Aphrodite’s Kephali

Aphrodite’s Kephali: An Early Minoan I Defensive Site in Eastern Crete

Philip P. Betancourt
Kostas Chalikias
Heidi M. C. Dierckx
Andrew J. Koh
Evi Margaritis
Floyd W. McCoy
Eleni Nodarou
David S. Reese
Volume: 41
Copyright Date: 2013
Published by: INSTAP Academic Press
Pages: 272
https://www.jstor.org/stable/j.ctt5vj937
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  • Book Info
    Aphrodite’s Kephali
    Book Description:

    The small site of Aphrodite’s Kephali, among several other Minoan and later sites, took advantage of the valley topography in the Isthmus of Ierapetra in eastern Crete by establishing themselves along the nearby hills, resulting in easy access to the natural trade route between the Aegean and the Libyan Seas. A discussion of the architecture, artifacts, and ecofacts are presented from the excavation of this Early Minoan I watchtower. The conclusions challenge some of the commonly held views about Crete in the third millennium B.C. It is suggested that rather than being a precursor to a socially complex state that would arise later, early polities involving several communities probably already existed in the isthmus during the EM I period. Social and economic differentiation existed on a regional, not just a local level, and decisions for mutual defense could involve collaboration by groups of workers, including the building of the watchtower that is the focus of this volume.

    eISBN: 978-1-62303-283-8
    Subjects: Archaeology, History

Table of Contents

  1. Front Matter
    (pp. i-iv)
  2. Table of Contents
    (pp. v-vi)
  3. List of Tables in the Text
    (pp. vii-x)
  4. List of Figures in the Text
    (pp. xi-xvi)
  5. Preface
    (pp. xvii-xviii)
  6. Acknowledgments
    (pp. xix-xx)
  7. List of Abbreviations
    (pp. xxi-xxii)
  8. INTRODUCTION

    • 1 Introduction
      (pp. 3-8)
      Philip P. Betancourt

      Aphrodite’s Kephali is a translation of the Greek phrasetis Aphroditis to Kephali(της Aϕροδίτης το κεϕάλι). It is the local name for a small hilltop in eastern Crete where a Minoan archaeological site was excavated in two seasons of work, in 1996 and 2003. The location is named after the property owner. The word kephali (κεϕάλι) is a local Cretan noun in the neuter case. It means a small rounded hillock that stands out from the surrounding landscape. The word is closely related to the feminine word for “head” (κεϕάλι). As explained by Eliopoulos (1998, 301) in regard to...

    • 2 The Isthmus of Ierapetra
      (pp. 9-14)
      Philip P. Betancourt

      The isthmus of Ierapetra is the narrowest part of Crete by a substantial margin. It consists of a long valley extending 12 km north and south across the eastern part of the island between the Gulf of Mirabello at the north and the Libyan Sea at the south (Fig. 1.3). The valley is much flatter than the land that flanks it on both the east and the west. Because the rest of Crete is mountainous, this valley provides the most easily traversed land bridge between the northern and southern coasts, and a well-traveled modern road lies along it. The modern...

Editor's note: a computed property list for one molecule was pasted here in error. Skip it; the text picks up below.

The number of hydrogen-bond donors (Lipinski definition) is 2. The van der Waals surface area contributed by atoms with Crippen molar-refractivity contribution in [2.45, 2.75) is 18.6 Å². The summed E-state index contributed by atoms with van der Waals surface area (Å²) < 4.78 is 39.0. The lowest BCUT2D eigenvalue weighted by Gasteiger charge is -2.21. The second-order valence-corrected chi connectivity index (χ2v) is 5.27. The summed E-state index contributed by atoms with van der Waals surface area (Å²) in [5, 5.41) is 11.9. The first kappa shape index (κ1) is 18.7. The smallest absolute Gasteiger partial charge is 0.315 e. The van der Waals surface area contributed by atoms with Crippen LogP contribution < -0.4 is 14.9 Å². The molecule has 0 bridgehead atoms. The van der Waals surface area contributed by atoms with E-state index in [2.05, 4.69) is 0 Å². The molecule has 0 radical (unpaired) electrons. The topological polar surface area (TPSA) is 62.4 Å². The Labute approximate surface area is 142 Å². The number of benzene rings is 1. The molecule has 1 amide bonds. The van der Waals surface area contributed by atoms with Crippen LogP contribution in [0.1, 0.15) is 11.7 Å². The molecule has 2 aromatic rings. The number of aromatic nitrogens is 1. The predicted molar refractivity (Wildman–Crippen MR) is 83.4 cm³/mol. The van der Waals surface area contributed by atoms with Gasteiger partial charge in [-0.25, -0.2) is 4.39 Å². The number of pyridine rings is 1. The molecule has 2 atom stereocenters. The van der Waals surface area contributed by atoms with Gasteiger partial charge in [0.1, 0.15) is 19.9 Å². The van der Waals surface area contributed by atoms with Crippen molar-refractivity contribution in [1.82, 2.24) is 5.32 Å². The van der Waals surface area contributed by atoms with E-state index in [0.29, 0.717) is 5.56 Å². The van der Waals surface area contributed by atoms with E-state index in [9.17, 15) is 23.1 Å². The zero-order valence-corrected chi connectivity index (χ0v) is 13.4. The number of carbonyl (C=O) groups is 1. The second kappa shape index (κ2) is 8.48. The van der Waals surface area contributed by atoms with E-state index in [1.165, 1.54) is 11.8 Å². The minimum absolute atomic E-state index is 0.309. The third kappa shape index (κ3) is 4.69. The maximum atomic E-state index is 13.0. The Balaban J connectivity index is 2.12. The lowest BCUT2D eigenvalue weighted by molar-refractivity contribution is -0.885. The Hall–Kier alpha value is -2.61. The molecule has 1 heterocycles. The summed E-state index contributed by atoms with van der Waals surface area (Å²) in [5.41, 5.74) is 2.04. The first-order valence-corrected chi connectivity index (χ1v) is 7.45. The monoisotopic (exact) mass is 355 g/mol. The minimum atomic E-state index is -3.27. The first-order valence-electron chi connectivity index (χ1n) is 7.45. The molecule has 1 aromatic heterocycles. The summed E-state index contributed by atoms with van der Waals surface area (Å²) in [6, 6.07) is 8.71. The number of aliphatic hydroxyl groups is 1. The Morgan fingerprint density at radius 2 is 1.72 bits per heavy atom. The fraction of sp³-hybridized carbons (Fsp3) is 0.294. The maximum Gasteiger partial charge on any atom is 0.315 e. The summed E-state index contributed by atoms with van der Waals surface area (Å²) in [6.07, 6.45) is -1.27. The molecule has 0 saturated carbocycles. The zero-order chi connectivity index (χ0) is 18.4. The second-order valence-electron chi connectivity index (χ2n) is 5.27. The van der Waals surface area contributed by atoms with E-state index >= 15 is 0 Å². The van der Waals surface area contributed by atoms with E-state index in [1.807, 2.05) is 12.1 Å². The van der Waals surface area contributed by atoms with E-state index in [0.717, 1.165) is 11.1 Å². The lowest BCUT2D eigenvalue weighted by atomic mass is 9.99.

• 3 Geology and Geologic History
      (pp. 15-34)
      Floyd W. McCoy

      Late in the geological history of the eastern Mediterranean region at the beginning of the Neogene Period of the Cenozoic Era (23 million years ago; Table 3.1), newly established tectonic forces resulted in significant deformation of the Aegean crust in a new direction—east and west. This new force was added to dominant north-northeast–south-southwest forces responding to the continuing closure between the African and Eurasian tectonic plates that had been ongoing for over 200 million years since the Mesozoic Era (Table 3.1; Fig. 3.1). Accordingly, the southern edge of the Aegean-Anatolian microplate where these two sets of orthogonal forces...

    • 4 The FN/EM I Settlement Patterns in the Northern Part of the Isthmus of Ierapetra
      (pp. 35-40)
      Philip P. Betancourt

      The Final Neolithic to Early Minoan I settlement patterns at the north and at the south of the Isthmus of Ierapetra had some basic differences. These different ways of settling the land were partly related to the topography and the geology of the region, both of which are discussed in the previous chapter. In addition, some important social factors were also at work. All of these aspects, and especially the social differences between the settlement histories at the north and south, must be taken into consideration in any discussion of Aphrodite’s Kephali because the small fort was situated between the...

    • 5 The FN/EM I Settlement Patterns in the Southern Part of the Isthmus of Ierapetra
      (pp. 41-50)
      Kostas Chalikias

      The south part of the Ierapetra Isthmus is characterized by its own variations in soil, terrain, topography, and water resources. The area is bounded to the north by the villages of Episkopi and Kato Chorio. To the west the landscape is characterized by the Meseleroi Ridge, the rock formations of Anatoli, the lowland hills of Amoudares, and the villages of Makrylia, Kalamafka, Anatoli, Gra Lygia, and Stomio (Fig. 5.1). The southern part of the isthmus is dominated by the lowland plain of Ierapetra and the island of Chryssi (Fig. 5.2). To the east, the West Siteia Mountains rise as a...

  9. THE EVIDENCE

    • 6 The Excavation of the Site
      (pp. 53-56)
      Philip P. Betancourt

      The thorough job of excavation and conservation at Aphrodite’s Kephali resulted in the almost complete excavation of the part of the site that still survives. The work was accomplished between 1996 and 2007 after the 24th Ephorate had stopped the property owner from leveling the site. A report of the work is presented here for the two seasons of excavation and the later cleaning and consolidation.

      We are greatly indebted to Theodore Eliopoulos, who directed the first work at Aphrodite’s Kephali, and the supervisor for the excavations in 1996, Nikos Panagiotakis. Their excavations on the small headland were part of...

    • 7 The Architecture
      (pp. 57-74)